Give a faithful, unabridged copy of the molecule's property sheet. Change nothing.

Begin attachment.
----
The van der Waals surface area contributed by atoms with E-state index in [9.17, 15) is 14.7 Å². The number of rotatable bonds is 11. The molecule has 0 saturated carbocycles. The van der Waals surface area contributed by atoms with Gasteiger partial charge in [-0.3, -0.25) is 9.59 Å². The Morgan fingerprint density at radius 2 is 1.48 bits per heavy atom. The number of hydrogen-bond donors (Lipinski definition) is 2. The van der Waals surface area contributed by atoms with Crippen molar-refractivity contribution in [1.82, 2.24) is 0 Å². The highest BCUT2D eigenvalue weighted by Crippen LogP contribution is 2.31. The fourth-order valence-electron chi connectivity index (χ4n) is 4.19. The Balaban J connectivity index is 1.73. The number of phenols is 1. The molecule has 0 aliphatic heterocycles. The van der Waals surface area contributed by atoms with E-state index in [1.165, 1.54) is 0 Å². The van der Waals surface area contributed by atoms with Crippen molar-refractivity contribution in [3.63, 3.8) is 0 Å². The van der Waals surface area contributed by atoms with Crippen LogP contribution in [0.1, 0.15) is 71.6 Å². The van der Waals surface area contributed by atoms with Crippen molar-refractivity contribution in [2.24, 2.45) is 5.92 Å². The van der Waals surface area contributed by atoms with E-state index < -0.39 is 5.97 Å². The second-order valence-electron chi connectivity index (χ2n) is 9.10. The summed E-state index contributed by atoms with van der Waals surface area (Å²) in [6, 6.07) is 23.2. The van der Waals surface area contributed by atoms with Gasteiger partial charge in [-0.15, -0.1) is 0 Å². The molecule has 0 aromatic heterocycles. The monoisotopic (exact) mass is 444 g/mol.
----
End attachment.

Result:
The van der Waals surface area contributed by atoms with E-state index in [9.17, 15) is 14.7 Å². The number of rotatable bonds is 11. The molecule has 0 saturated carbocycles. The van der Waals surface area contributed by atoms with Gasteiger partial charge in [-0.3, -0.25) is 9.59 Å². The Morgan fingerprint density at radius 2 is 1.48 bits per heavy atom. The number of hydrogen-bond donors (Lipinski definition) is 2. The van der Waals surface area contributed by atoms with Crippen molar-refractivity contribution in [1.82, 2.24) is 0 Å². The highest BCUT2D eigenvalue weighted by Crippen LogP contribution is 2.31. The fourth-order valence-electron chi connectivity index (χ4n) is 4.19. The Balaban J connectivity index is 1.73. The number of phenols is 1. The molecule has 0 aliphatic heterocycles. The van der Waals surface area contributed by atoms with E-state index in [1.165, 1.54) is 0 Å². The van der Waals surface area contributed by atoms with Crippen molar-refractivity contribution in [3.63, 3.8) is 0 Å². The van der Waals surface area contributed by atoms with Crippen LogP contribution in [0.1, 0.15) is 71.6 Å². The van der Waals surface area contributed by atoms with Crippen molar-refractivity contribution in [2.24, 2.45) is 5.92 Å². The van der Waals surface area contributed by atoms with E-state index < -0.39 is 5.97 Å². The second-order valence-electron chi connectivity index (χ2n) is 9.10. The summed E-state index contributed by atoms with van der Waals surface area (Å²) in [6, 6.07) is 23.2. The van der Waals surface area contributed by atoms with Gasteiger partial charge in [-0.15, -0.1) is 0 Å². The molecule has 0 aromatic heterocycles. The monoisotopic (exact) mass is 444 g/mol.